Language is the gateway to culture, and to understand culture, we must embrace the language. To create a place in science for people who identify as indigenous to a country, ‘cultural safety’ is a key concern, and this means creating a place for traditional knowledge and understanding to be heard. This may require recognising fundamental understandings and values from typically ‘non-science’ perspectives, such as tika (truth, correctness and justice), pono (validity and sincerity), and aroha (compassion, passion and love). Other approaches such as the ‘Kindness in Science’ movement and co-developed, collaborative research can also add to the broader picture of fostering diversity in science.
Much has been written about the potential benefits of documenting and applying indigenous knowledge in science, but it is frequently written in the future tense as aspirational comments. In part, this is due to an affinity for traditional approaches in science, the need to describe indigenous knowledge in Western scientific terms, and the difficulty of accessing indigenous knowledge.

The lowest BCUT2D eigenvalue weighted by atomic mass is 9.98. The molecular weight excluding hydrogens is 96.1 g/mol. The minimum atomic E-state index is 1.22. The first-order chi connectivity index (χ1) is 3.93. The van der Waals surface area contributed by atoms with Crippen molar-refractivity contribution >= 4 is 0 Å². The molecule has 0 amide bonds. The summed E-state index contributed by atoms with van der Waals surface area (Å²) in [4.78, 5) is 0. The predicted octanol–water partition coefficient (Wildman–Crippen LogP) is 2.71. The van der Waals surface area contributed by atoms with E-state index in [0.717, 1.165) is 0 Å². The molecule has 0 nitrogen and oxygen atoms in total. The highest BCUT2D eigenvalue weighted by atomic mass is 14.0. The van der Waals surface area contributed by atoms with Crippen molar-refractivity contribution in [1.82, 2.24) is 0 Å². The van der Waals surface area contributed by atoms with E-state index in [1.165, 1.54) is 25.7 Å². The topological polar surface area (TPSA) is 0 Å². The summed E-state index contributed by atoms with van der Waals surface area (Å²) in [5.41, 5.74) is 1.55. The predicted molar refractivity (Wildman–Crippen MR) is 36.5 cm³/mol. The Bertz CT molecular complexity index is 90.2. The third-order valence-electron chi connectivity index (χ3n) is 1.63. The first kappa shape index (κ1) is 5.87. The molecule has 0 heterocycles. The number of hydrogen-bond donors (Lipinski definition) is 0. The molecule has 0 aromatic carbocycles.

The New Zealand science sector is attempting to address these gaps by having all major sources of science research funding require applicants to demonstrate a clear understanding of the possible origins of their work in mātauranga Māori and the relevance of their work to Māori. Despite such relatively recent initiatives, the proportion of Māori students and researchers in the sciences is still very low and more work needs to be done.
Te reo and mātauranga Māori offer scientists the tools to tap into indigenous communities all over the world by emphasising shared values and a willingness to connect. Promoting the publication of abstracts in indigenous languages is not only beneficial for Maori but also for non-Maori because it allows better understanding of different world views. The British Ecological Society’s encouragement for abstracts in indigenous and native languages in journal articles shows the importance of these world views and we hope that this helps inspire indigenous scientists around the world. When people hear their own voice in science, they are more likely to feel that they have a place in science!
John Perrott1, Hannah L. Buckley1, Valance Smith2, Timothy J. Curran3, Josep Padullés Cubino4, Nicola J. Day5
1School of Science, Auckland University of Technology, Auckland, New Zealand. 2Te Ara Poutama, Auckland University of Technology, Auckland, New Zealand. 3Department of Pest-management and Conservation, Lincoln University, Canterbury, New Zealand. 4Department of Ecology, Evolution and Behavior, University of Minnesota, USA. 5Biology Department, Wilfrid Laurier University, Canada.
The full paper is open access and available to read online for free: Community‐level flammability declines over 25 years of plant invasion in grasslands